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Environment

Japan goes to war against invasive fire ants

Container ship stowaways survive winters far from their native South America

A fire ant is found in Hyogo Prefecture in August 2017. Japan is struggling to control the spread of the invasive species. (Photo by Kento Awashima)

TOKYO -- Venomous fire ants that hitched rides to Japan aboard container ships are surviving the winters and multiplying to such an extent that nursery school staff are being trained to spot the potentially deadly invaders.

In October, more than 50 queen ants were detected at a container terminal at the Port of Tokyo. The discovery of so many queens suggests anthills built in places away from the terminal.

The ants are one of many invasive species to arrive in Japan and cause environmental and economic damage. In the U.S. where fire ants have settled, treatment and countermeasures reportedly cost more than $5.47 billion a year. Invasive species are set to become a growing problem for many countries as the global economy become more connected.

The discovery in Tokyo prompted the central and Tokyo metropolitan governments to step up their inspections and extermination runs in the surrounding area.

"We're at the stage where we need to act as if there's a real risk of them spreading," said a local government worker.

At the end of last month, though, more than 500 fire ants were discovered at the port.

Fire ants, indigenous to South America, were first found in Japan in June 2017, and they have since spread to 15 prefectures.

In August 2017 more than 600 fire ants were discovered at the Port of Shimizu, Shizuoka Prefecture. Port officials eradicated the pests, but in August 2018 another 10 fire ants were discovered at the port.

Fire ants are not the only pest authorities are fighting. The Shimizu port authority is also at war with red ants, another invasive species. In September, it found more than 1,000 of the insects.

Foreign ants come to Japan from South, Central and North America. Their circuitous sea journeys first take them to China, where they are dropped ashore along with the shipping containers they colonize. There they multiply, but some transfer to ships bound for Japan and Southeast Asia.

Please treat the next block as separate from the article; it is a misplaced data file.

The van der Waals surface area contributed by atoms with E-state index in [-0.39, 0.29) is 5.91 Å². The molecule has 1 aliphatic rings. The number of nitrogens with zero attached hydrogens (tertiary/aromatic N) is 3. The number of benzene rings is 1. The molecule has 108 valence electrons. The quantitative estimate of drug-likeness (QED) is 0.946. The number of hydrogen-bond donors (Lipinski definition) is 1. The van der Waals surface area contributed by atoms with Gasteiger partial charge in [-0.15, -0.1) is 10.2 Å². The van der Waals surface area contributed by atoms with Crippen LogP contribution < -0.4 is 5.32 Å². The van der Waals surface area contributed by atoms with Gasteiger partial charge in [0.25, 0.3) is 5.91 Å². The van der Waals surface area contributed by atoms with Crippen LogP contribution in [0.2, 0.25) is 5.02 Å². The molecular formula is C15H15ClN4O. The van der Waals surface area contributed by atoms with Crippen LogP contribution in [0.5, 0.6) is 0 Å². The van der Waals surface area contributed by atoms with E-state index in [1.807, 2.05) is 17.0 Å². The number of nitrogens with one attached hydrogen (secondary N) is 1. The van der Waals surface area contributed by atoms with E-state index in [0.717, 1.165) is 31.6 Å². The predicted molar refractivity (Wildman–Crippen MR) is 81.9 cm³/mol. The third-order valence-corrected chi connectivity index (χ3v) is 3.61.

With more ants arriving from overseas, authorities are stepping up their efforts to eradicate them. The Environment Ministry checks for fire ants twice a year at 65 ports across the country, with follow-up surveys conducted for a certain period once the insects are discovered.

The Shizuoka municipal government began looking for the pests in parks, along roads and in other public places around the port in fiscal 2018, and it plans to increase the number of inspection sites in fiscal 2020. In addition, local officials have provided kindergartens and nursery schools with a manual of how to recognize fire ants.

At a day care about a kilometer from the port, staff check the playground every morning and tell the children not to touch big ants.

"We're working to conduct thorough investigations and quickly find fire ants on the assumption that they will spread," a city official said.

Considering Japan's globalized economy, the war against stinging ants will be long term.

In early November, Masako Kamimura, assistant director at the Shimizu Port Authority, showed off a plastic bag containing what looked like sawdust; it was actually a pulverized cookie. "We asked an expert to choose a bait that invasive ants will like," she said.

Kamimura used the bait to prepare 30 traps, which she and the port director scattered around an empty container yard where red ants were discovered last September.

The traps were recovered two days later, ant-free.

Fire ants measure about 2 millimeters to 6 mm long and are a reddish brown. If stung, people can develop strong allergic reactions and possibly die. Red ants, which measure 3 mm to 5 mm, are less venomous than fire ants. Victims experience severe itching around the sting.

Fire ants can survive winters in greater Tokyo and to the north, according to Toshio Kishimoto, professor at the Museum of Natural and Environmental History, Shizuoka.

"Survival through the winter leads to propagation," Kishimoto said, "so thorough monitoring and extermination are a must."

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